Monday, 2 June 2014
On a "true" Tour de l'Île
The Limited tour briefly joined the regular tour along Gouin Boulevard. The stretch features a large number of old folks homes and there was a large number of retirees cheering and waving us on.
The 100 km and 130 versions split at the Parc Nature Bois-de-Liesse where there was a "halte de ravitaillement". At this point, I headed out on the 130 km version through the West Island. While rolling through Pierrefonds-Roxboro, I noticed some people manning a table with Gatorade coolers on the other side of the road. It turns out they were city employees who had been put in charge of sating the thirst of cyclists in the Tour. After rolling through Senneville and dodging traffic in touron-clogged Sainte-Anne-de-Bellevue, I turned Leonardo back towards the start.
Around Beaconsfield, a "civilian" cyclist asked me "Wasn't the Tour de l'île being held in the East End this year?" I explained that: "Yes, the main Tour is, but that there is a 100-130 km tour for a limited number of people." He was impressed.
A short while later, I could see up ahead that cyclists from the 100 km version of the Tour were joining my stream (well trickle) of 130 km cyclists. I noticed a female cyclist in yellow t-shirt on a hybrid bicycle with red pannier. This descriptor matched that of my mother. Then a large "Santa Claus" in a dangerously drab t-shirt on a road bike with a large red pannier joined her. My readers are likely to have formed an idea of who they were, namely my parents. The event could not have been planned and executed with any more precision. I quickly caught up with them to their surprise and amusement. Near the Dairy Queen in Lachine, Pappy announced that he would be going straight back to my flat rather than complete the official 100 km course. Mummy and I are made of sterner stuff and completed our respective official distances, before returning to my abode for showers.
Thinking back, while this Tour de l'Île was a true tour of the Island of Montreal and while I am pleased and proud to have done it, something was lacking. This was largely on roads open to traffic and somehow not as much fun as the shorter but closed streets version of the Tour. I could rarely get into the "fast cruise" zone as while I can cruise at relatively high speeds, it takes me time and distance to build up to fast cruise. Traffic and traffic signals denied me this. As well, I had ridden all or nearly all of the route before, possibly twice over on solo jaunts to the extremities of Canada's most populous island. There was a sense of déja vu. Consequently, I am considering doing the 50 km version as a volunteer next year.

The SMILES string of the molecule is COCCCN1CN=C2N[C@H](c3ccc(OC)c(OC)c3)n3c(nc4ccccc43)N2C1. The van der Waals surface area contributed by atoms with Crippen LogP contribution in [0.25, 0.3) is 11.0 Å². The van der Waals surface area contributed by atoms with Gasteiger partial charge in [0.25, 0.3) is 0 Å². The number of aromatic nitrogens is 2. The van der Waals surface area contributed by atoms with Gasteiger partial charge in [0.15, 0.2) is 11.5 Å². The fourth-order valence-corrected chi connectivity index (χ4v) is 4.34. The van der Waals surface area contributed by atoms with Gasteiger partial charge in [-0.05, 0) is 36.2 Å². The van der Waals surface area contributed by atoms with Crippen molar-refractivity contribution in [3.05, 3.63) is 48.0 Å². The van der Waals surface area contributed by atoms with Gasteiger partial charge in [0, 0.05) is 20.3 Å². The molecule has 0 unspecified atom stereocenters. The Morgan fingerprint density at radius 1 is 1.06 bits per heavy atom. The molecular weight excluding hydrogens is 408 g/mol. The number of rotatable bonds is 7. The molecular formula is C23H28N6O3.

My stats for this "true" Tour de l'Île, including the to and from the start from my flat are a biking time of 6.51.47 (excluding stops), covering 145.96 km, at an average speed of 21.2 km/h. Maximum speed of 46.5 km/h. Pappy's stats are a distance of 107 km and average speed 17.9 km/h. Mummy's were 123 km and average of 18.5 km/h. Joey and the Mole don't have bike computers.
What I really enjoyed, was the numbers of people outside having fun! 25 or 30 thousand people were in the Tour de l’Île. There were the old folks cheering us on along Gouin Boulevard, and people picnicking in the parks along Gouin, and others fishing in the Rivière des Prairies. Then so many people along the Lachine Rapids, picnicking, sunbathing, reading, surfing, and biking – hazardous for the through cyclist! I thought I’d seen most of the inhabitants of Montreal, but there were hundreds, if not thousands, of people in the old port. I had to walk my bike at times, the crowd was that dense (and the bike path not obvious). And at the finish – Fletcher’s Field was covered with people, I assume enjoying the Tam-Tam as well as the perfect weather.
What a lot of people enjoying a perfect Sunday!